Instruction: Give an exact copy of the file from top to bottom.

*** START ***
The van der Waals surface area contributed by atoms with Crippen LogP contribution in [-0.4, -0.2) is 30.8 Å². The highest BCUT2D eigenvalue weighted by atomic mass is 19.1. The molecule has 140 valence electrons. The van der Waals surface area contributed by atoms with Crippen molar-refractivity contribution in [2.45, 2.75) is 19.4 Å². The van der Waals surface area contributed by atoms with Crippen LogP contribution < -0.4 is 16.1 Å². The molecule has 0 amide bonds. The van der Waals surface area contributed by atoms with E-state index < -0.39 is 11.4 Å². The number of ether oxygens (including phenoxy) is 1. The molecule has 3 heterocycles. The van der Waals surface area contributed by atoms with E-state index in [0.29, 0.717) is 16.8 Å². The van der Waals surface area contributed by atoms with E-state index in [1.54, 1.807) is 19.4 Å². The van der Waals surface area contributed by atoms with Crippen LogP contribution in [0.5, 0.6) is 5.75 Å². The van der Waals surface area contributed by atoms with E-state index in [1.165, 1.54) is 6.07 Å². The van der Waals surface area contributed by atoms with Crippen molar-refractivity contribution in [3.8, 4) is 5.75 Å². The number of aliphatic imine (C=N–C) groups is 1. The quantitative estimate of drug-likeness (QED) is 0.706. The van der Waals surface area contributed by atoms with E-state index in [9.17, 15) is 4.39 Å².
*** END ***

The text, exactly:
The van der Waals surface area contributed by atoms with Crippen LogP contribution in [-0.4, -0.2) is 30.8 Å². The highest BCUT2D eigenvalue weighted by atomic mass is 19.1. The molecule has 140 valence electrons. The van der Waals surface area contributed by atoms with Crippen molar-refractivity contribution in [2.45, 2.75) is 19.4 Å². The van der Waals surface area contributed by atoms with Crippen LogP contribution < -0.4 is 16.1 Å². The molecule has 0 amide bonds. The van der Waals surface area contributed by atoms with E-state index < -0.39 is 11.4 Å². The number of ether oxygens (including phenoxy) is 1. The molecule has 3 heterocycles. The van der Waals surface area contributed by atoms with E-state index in [0.29, 0.717) is 16.8 Å². The van der Waals surface area contributed by atoms with E-state index in [1.54, 1.807) is 19.4 Å². The van der Waals surface area contributed by atoms with Crippen LogP contribution in [0.5, 0.6) is 5.75 Å². The van der Waals surface area contributed by atoms with E-state index in [1.165, 1.54) is 6.07 Å². The van der Waals surface area contributed by atoms with Crippen molar-refractivity contribution in [3.8, 4) is 5.75 Å². The number of aliphatic imine (C=N–C) groups is 1. The quantitative estimate of drug-likeness (QED) is 0.706. The van der Waals surface area contributed by atoms with E-state index in [9.17, 15) is 4.39 Å².